4 out of 4 stars
Share This Review
It is rare these days to find a novel that gives you amazingly realistic settings, or complete and fleshed-out characters, or a historical novel full of authentic details of the time. It is rarer still to find a novel that encompasses all of these, but Greg Kater has done just that with his historical spy novel, The Warramunga's War.
The story follows two Australians - Jamie Munro, an army officer, and Corporal Jack 'Jacko' O'Brien, a half-Aboriginal member of the Warramunga tribe. Jamie and Jacko meet while fighting against the Vichy French in Syria. Displaying great aptitude with a gun, Jacko rescues Jamie twice and even carries him back to safety. This act of daring forms the basis of the friendship between the two, and when Jamie is asked to become a spy in Egypt, he volunteers his new buddy Jacko to accompany him.
Under the direction of Captain Johnny Cook, an MI6 operative, and with the help of fellow Australian soldier Matt MacAulay, Jamie and Jacko soon settle into a life of espionage and subterfuge in Cairo. With the aid of female spies Fifi and Yvette, the team follow and spy on suspected German operatives in Cairo, and even find themselves involved in the investigation of a local serial killer who rapes and kills women.
One of the first things that struck me about this novel was the marvelous way Mr. Kater paints his scenery; he has truly mastered the art of storytelling. Whether it's in the midst of war, on the bustling streets of Cairo, or in the stunning Australian outback, each scene is brilliantly depicted. The attention to detail is exquisite, and Mr. Kater has given every scene an air of authenticity with his knowledgeable tidbits. I held my breath through tense raids or missions and even laughed aloud at Jacko's hilarious jokes. Mr. Kater draws you in and makes you feel that you are experiencing it all.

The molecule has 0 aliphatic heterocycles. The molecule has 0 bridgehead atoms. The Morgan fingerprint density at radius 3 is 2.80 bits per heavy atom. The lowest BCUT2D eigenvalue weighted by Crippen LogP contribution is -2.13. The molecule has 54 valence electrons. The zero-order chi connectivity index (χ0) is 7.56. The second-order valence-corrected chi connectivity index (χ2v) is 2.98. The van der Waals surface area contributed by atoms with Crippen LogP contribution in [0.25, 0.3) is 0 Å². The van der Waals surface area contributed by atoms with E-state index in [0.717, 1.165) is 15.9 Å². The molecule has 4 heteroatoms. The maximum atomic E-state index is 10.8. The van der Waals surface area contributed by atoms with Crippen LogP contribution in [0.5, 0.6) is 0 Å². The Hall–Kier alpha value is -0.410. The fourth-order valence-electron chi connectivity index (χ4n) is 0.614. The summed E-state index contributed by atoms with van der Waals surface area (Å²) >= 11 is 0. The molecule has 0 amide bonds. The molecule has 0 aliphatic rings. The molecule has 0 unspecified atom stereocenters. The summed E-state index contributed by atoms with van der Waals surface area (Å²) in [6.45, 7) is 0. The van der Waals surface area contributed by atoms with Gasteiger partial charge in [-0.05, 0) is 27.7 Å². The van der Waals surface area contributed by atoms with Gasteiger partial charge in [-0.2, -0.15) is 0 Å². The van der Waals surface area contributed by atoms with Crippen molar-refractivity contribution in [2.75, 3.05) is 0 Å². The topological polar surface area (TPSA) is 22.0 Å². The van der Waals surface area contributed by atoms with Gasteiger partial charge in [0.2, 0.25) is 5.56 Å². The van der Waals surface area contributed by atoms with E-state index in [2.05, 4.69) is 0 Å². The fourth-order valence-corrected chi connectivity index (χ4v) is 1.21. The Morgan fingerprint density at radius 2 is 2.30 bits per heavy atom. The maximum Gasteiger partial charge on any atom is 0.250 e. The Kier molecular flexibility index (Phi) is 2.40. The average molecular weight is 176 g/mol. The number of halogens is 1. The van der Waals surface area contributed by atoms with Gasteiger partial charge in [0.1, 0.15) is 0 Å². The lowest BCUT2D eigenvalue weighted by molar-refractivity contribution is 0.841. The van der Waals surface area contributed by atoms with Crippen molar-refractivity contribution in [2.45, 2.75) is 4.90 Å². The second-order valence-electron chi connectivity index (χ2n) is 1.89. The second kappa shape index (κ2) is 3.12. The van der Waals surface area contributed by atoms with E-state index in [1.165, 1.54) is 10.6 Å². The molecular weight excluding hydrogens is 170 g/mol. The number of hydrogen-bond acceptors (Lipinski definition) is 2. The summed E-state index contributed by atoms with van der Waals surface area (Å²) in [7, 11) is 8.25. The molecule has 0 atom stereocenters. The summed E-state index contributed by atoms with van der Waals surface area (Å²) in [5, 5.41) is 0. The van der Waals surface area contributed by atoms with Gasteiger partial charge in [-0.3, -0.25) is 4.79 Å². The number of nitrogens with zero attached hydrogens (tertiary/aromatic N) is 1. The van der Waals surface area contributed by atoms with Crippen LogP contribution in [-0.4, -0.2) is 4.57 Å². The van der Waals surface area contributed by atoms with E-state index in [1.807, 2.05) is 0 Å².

Besides the suspense, intrigue, drama, and romance, this novel is ultimately about friendship. From their first encounter, Jamie and Jacko have an instant rapport. Their close relationship builds throughout the novel, and many of their encounters would have had a different outcome if they didn't share such an unbreakable bond.
Greg Kater has packed this novel full of well-written characters, with each of them having their own motivations and idiosyncrasies. From the main characters to the local pub owner, each person has their own story but still adds something pertinent to the story. I especially loved how the novel highlighted the role of women as spies during World War II. I don't think I'd be alone in saying that many of the bravest people in the novel are women. Jacko's sister Sarah was a delight to meet, and I found her courage inspiring.
I rate The Warramunga's War 4 out of 4 stars. In addition to all the wonderful things mentioned above, the novel is edited exceptionally, and I found no mistakes. I would highly recommend this novel to those interested in history or war, and those who enjoy a superbly written spy thriller. This book contains some adult content which makes it unsuitable for children or young teenagers.
The Warramunga's War
View: on Bookshelves | on Amazon
Like Zhariah's review? Post a comment saying so!